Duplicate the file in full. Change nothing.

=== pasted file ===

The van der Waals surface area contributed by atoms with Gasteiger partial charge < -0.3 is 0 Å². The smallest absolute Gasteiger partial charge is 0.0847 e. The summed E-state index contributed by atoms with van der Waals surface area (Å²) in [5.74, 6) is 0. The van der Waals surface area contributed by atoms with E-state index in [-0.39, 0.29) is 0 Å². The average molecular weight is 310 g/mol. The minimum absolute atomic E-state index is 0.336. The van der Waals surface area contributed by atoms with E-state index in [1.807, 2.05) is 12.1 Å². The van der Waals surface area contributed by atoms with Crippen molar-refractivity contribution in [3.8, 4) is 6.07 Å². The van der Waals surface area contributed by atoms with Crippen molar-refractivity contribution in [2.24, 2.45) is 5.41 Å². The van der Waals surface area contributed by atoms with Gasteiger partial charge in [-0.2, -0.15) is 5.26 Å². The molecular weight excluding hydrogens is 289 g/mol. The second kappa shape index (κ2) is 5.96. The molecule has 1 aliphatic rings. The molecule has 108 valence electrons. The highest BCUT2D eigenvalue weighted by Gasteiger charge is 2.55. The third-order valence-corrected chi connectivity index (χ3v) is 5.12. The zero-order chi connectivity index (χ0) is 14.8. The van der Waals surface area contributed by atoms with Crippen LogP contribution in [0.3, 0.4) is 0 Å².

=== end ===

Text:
The van der Waals surface area contributed by atoms with Gasteiger partial charge < -0.3 is 0 Å². The smallest absolute Gasteiger partial charge is 0.0847 e. The summed E-state index contributed by atoms with van der Waals surface area (Å²) in [5.74, 6) is 0. The van der Waals surface area contributed by atoms with E-state index in [-0.39, 0.29) is 0 Å². The average molecular weight is 310 g/mol. The minimum absolute atomic E-state index is 0.336. The van der Waals surface area contributed by atoms with E-state index in [1.807, 2.05) is 12.1 Å². The van der Waals surface area contributed by atoms with Crippen molar-refractivity contribution in [3.8, 4) is 6.07 Å². The van der Waals surface area contributed by atoms with Crippen molar-refractivity contribution in [2.24, 2.45) is 5.41 Å². The van der Waals surface area contributed by atoms with Gasteiger partial charge in [-0.2, -0.15) is 5.26 Å². The molecular weight excluding hydrogens is 289 g/mol. The second kappa shape index (κ2) is 5.96. The molecule has 1 aliphatic rings. The molecule has 108 valence electrons. The highest BCUT2D eigenvalue weighted by Gasteiger charge is 2.55. The third-order valence-corrected chi connectivity index (χ3v) is 5.12. The zero-order chi connectivity index (χ0) is 14.8. The van der Waals surface area contributed by atoms with Crippen LogP contribution in [0.3, 0.4) is 0 Å².